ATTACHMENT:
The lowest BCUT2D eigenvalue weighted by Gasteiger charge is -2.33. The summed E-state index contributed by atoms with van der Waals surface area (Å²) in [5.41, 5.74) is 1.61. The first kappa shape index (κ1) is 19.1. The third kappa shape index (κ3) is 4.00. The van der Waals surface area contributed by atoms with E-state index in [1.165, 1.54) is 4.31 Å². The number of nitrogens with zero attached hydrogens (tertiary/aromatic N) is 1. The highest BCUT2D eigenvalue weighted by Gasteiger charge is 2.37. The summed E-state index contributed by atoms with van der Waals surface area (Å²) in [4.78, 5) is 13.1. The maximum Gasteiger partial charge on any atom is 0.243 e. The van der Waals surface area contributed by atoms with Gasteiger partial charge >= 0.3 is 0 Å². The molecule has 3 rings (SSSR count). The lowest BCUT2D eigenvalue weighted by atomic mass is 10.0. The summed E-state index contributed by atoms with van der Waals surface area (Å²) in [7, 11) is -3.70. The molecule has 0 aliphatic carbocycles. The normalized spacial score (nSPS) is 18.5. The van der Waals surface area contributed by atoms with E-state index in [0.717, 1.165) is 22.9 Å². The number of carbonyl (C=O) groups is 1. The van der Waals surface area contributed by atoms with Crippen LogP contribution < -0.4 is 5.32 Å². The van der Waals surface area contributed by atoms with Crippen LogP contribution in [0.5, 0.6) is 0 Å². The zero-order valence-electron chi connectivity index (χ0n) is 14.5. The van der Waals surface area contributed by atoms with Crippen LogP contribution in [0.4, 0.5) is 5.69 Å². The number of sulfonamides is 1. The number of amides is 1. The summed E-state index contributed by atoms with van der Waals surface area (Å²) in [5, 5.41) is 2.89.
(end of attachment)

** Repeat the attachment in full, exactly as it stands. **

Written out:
The lowest BCUT2D eigenvalue weighted by Gasteiger charge is -2.33. The summed E-state index contributed by atoms with van der Waals surface area (Å²) in [5.41, 5.74) is 1.61. The first kappa shape index (κ1) is 19.1. The third kappa shape index (κ3) is 4.00. The van der Waals surface area contributed by atoms with E-state index in [1.165, 1.54) is 4.31 Å². The number of nitrogens with zero attached hydrogens (tertiary/aromatic N) is 1. The highest BCUT2D eigenvalue weighted by Gasteiger charge is 2.37. The summed E-state index contributed by atoms with van der Waals surface area (Å²) in [4.78, 5) is 13.1. The maximum Gasteiger partial charge on any atom is 0.243 e. The van der Waals surface area contributed by atoms with Gasteiger partial charge >= 0.3 is 0 Å². The molecule has 3 rings (SSSR count). The lowest BCUT2D eigenvalue weighted by atomic mass is 10.0. The summed E-state index contributed by atoms with van der Waals surface area (Å²) in [7, 11) is -3.70. The molecule has 0 aliphatic carbocycles. The normalized spacial score (nSPS) is 18.5. The van der Waals surface area contributed by atoms with E-state index in [0.717, 1.165) is 22.9 Å². The number of carbonyl (C=O) groups is 1. The van der Waals surface area contributed by atoms with Crippen LogP contribution < -0.4 is 5.32 Å². The van der Waals surface area contributed by atoms with Crippen LogP contribution in [0.5, 0.6) is 0 Å². The zero-order valence-electron chi connectivity index (χ0n) is 14.5. The van der Waals surface area contributed by atoms with Crippen LogP contribution in [0.4, 0.5) is 5.69 Å². The number of sulfonamides is 1. The number of amides is 1. The summed E-state index contributed by atoms with van der Waals surface area (Å²) in [5, 5.41) is 2.89.